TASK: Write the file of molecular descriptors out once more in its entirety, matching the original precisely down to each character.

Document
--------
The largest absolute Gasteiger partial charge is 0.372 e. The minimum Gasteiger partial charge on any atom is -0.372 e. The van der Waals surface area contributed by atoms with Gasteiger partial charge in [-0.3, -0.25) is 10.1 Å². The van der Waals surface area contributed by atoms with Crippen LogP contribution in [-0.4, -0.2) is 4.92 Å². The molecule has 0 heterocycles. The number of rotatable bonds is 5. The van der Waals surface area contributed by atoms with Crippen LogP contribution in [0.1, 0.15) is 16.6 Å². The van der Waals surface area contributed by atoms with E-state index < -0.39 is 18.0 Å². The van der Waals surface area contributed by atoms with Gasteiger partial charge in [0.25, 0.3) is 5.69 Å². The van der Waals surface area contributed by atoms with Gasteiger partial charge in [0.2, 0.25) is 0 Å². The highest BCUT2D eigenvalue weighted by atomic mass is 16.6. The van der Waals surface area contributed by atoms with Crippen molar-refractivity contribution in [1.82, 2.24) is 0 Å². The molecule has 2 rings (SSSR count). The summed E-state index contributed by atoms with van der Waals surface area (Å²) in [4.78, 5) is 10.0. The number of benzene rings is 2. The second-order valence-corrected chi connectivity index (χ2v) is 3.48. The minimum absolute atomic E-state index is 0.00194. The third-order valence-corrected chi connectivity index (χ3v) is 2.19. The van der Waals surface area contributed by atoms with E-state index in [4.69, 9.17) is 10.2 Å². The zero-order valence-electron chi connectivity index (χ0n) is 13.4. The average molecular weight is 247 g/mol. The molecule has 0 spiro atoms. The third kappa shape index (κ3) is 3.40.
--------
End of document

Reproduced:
The largest absolute Gasteiger partial charge is 0.372 e. The minimum Gasteiger partial charge on any atom is -0.372 e. The van der Waals surface area contributed by atoms with Gasteiger partial charge in [-0.3, -0.25) is 10.1 Å². The van der Waals surface area contributed by atoms with Crippen LogP contribution in [-0.4, -0.2) is 4.92 Å². The molecule has 0 heterocycles. The number of rotatable bonds is 5. The van der Waals surface area contributed by atoms with Crippen LogP contribution in [0.1, 0.15) is 16.6 Å². The van der Waals surface area contributed by atoms with E-state index < -0.39 is 18.0 Å². The van der Waals surface area contributed by atoms with Gasteiger partial charge in [0.25, 0.3) is 5.69 Å². The van der Waals surface area contributed by atoms with Gasteiger partial charge in [0.2, 0.25) is 0 Å². The highest BCUT2D eigenvalue weighted by atomic mass is 16.6. The van der Waals surface area contributed by atoms with Crippen molar-refractivity contribution in [1.82, 2.24) is 0 Å². The molecule has 2 rings (SSSR count). The summed E-state index contributed by atoms with van der Waals surface area (Å²) in [4.78, 5) is 10.0. The number of benzene rings is 2. The second-order valence-corrected chi connectivity index (χ2v) is 3.48. The minimum absolute atomic E-state index is 0.00194. The third-order valence-corrected chi connectivity index (χ3v) is 2.19. The van der Waals surface area contributed by atoms with E-state index in [4.69, 9.17) is 10.2 Å². The zero-order valence-electron chi connectivity index (χ0n) is 13.4. The average molecular weight is 247 g/mol. The molecule has 0 spiro atoms. The third kappa shape index (κ3) is 3.40.